LawrieCo

Healthy Soil Healthy People
Residue Management Program

Reintroduce cellulose digesting fungi to your farm

Build soil organic carbon

What are The Benefits?

  • Fungi break stubble down faster and use less nitrogen than bacteria.
  • Less nitrogen to be purchased and applied for the following crop.
  • Fungi is a significant contributor to improving soil organic carbon, soil structure and water infiltration.
  • Improved stock performance - ewes and lambs will hold and improve condition grazing on treated stubble.
  • Improve establishment of following crop in stubble by eliminating allopathic inhibition of seedling.

The fungal species used in LawrieCo’s residue management program are hardy, drought resistant and selected from Australian soils.


Fungi is the Carbon Converter

  • In most agricultural soils, bacteria are dominant over fungi and undertake the decomposition process of dry plant matter. 
  • When bacteria break down plant matter, more carbon is lost to the atmosphere as carbon dioxide - an inefficiency in the carbon cycle of our modern agricultural systems.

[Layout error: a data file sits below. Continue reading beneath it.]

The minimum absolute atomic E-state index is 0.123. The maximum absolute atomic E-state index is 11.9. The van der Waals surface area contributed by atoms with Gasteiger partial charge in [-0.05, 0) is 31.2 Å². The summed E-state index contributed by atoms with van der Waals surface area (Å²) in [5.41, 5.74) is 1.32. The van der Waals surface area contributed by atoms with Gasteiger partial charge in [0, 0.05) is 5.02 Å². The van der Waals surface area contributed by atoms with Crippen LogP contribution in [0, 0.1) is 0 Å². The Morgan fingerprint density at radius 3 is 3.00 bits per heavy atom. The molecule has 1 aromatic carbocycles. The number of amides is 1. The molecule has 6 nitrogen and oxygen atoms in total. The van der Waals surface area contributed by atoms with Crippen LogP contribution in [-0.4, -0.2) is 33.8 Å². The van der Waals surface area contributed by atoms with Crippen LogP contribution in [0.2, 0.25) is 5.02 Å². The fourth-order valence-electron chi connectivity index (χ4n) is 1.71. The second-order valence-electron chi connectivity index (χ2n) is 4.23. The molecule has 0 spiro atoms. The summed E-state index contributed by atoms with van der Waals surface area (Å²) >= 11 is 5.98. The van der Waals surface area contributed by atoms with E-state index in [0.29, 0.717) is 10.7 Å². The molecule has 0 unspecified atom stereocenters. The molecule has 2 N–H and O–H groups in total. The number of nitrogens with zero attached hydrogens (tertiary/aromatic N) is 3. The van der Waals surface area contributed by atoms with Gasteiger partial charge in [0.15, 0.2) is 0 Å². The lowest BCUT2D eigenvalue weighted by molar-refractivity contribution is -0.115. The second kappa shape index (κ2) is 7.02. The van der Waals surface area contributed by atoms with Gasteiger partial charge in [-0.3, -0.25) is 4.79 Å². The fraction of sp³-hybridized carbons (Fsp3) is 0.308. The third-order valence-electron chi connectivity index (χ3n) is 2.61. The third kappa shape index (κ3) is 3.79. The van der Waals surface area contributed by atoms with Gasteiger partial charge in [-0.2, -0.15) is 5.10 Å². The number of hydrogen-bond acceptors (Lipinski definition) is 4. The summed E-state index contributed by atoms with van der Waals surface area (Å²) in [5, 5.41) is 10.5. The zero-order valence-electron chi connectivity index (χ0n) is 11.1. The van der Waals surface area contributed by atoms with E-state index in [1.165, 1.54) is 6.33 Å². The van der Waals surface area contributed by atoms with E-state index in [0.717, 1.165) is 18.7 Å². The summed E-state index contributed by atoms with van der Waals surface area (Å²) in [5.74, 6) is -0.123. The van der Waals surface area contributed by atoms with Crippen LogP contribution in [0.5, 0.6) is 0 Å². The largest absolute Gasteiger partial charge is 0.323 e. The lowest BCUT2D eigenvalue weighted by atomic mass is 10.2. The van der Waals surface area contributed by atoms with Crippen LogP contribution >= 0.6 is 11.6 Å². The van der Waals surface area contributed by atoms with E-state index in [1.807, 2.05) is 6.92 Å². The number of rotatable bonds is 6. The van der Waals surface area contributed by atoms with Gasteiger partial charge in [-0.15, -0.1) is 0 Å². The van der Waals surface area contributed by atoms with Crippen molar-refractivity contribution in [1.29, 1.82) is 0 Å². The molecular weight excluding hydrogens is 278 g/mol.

• Specific Fungal species are suited to breaking down complex cellulose components of plant residues and will do so quickly and effectively - turning dry plant matter into soil organic carbon.  

The graph shows how each organism uses carbon when breaking down dry plant matter. 


Dry and Unpalatable Pasture?

Dry pasture matter is highly unpalatable for stock due to the cellulose component which prevents animal digestive systems from assimilating nutrients and proteins. 
The Solution:
The fungi break down the cellulose component of dry plant matter and make the protein and nutrients more available. Stock health and condition can be maintained and stock will generally prefer to graze on residue management program treated pastures.
This cost effective approach reduces the need for supplementary feeding giving obvious benefits in both labour and feeding costs.

Suitable for applying to stubble, pastures or dry matter. Download the flyer for details >>>

While not always visible in the paddock, fungi breakdown the cellulose component of dry matter.

 

Farmer's report:

“Our stubble load was too great to manage. We had toxic effect of wet straw killing the next crop. 
So we introduced a program of brewing cellulose digestive fungi to help break down the straw which also became a valuable food source for the sheep.”    
Brian Wilson, Mingay VIC
 
Brian Wilson Mingay Vic
 

Downloads

Residue Management flyer